Al-Zawahiri came from a privileged family of doctors aligned with an equally privileged family of scholars and lawyers on his mother’s side, the Azzams. Himself a qualified physician—he acquired a Ph.D. in surgery from a Pakistani medical university while living in Peshawar—he was inspired by the Quranic exegesis of Syed Qutb and was able to radicalize its message even further by applying violence to end the jahiliyya or Muslim societies not living under shariah. Egyptian lawyer Montasser al-Zayyāt, writing in The Road to Al Qaeda: The Story of bin Laden’s Right-Hand Man, sets out to prove that al-Zawahiri was violent right from the start and became hardline after he moved to Afghanistan. The watershed event was the assassination of President Sadat in 1981 by Egyptian militant group Gama’a and an alliance of extremist outfits called Islamic Jihad. Hundreds of activists of both camps were imprisoned.

Al-Zawahiri was tortured till he betrayed his closest recruit in the Egyptian army, al-Qamari, an act that would shape his later career through contrition. Zayyat was in jail from the side of Gama’a, whose founder Shawqi al-Islamboli had his brother Khaled al-Islamboli operating on the side of the jihadis organized in part by young al-Zawahiri. The mother of the Islamboli brothers took active part in jihadi politics, unlike the family of al-Zawahiri.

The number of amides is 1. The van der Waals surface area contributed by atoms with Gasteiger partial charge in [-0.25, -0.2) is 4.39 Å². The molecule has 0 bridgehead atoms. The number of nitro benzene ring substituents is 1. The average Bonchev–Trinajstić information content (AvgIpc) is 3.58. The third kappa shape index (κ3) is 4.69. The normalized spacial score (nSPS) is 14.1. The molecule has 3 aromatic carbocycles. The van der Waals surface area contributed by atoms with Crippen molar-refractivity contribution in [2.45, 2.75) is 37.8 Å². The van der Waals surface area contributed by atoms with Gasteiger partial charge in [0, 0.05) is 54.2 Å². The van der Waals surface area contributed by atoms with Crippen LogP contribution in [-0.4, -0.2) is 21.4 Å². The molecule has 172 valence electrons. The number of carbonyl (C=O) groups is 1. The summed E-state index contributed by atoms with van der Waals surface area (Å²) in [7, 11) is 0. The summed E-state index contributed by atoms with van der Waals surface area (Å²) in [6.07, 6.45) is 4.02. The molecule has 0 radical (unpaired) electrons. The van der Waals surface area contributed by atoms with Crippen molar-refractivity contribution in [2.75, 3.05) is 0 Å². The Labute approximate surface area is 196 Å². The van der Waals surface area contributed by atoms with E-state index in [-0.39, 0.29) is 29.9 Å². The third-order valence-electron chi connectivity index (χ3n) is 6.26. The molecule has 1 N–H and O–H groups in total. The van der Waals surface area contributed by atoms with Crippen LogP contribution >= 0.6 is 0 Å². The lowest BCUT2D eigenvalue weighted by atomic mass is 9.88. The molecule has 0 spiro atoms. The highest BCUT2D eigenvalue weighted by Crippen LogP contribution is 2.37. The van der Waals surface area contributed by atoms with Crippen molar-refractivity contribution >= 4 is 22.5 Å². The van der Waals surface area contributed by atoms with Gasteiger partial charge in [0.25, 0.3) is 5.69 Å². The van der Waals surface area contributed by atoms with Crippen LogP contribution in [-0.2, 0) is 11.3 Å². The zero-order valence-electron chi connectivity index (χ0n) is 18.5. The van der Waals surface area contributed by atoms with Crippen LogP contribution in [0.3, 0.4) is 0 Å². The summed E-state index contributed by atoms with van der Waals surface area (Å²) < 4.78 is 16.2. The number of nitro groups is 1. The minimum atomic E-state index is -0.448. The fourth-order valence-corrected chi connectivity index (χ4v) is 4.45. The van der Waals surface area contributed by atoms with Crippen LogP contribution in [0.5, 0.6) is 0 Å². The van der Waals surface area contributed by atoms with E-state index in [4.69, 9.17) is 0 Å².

Toughness concealed by soft speech

When Gama’a Islamiyya had chosen Sheikh Omar Abdul Rehman as its leader, al-Zawahiri had protested, saying the Shariah did not allow a blind man to be the imam of an organization. This was an early sign of toughness from an otherwise soft-spoken and self-effacing al-Zawahiri, an attribute that continued to arouse deep loyalty among the warriors that followed him. Al-Zawahiri left Egypt because it was too ‘free’ a society for his ideas to spread without being critiqued in its free press. He then went to Saudi Arabia and joined Abdul Aziz University Jedda to be with two intellectual giants of jihad, Muhammad Qutb—the brother of Syed Qutb—and Abdullah Azzam, the inspiring Palestinian thinker. Al-Zawahiri had already visited Afghanistan after the war there in 1980 and had worked at Seyyeda Zainab Hospital in Peshawar. He was imprisoned for three years over the assassination of Sadat in 1981 on his return to Egypt, and then returned to Afghanistan in 1986.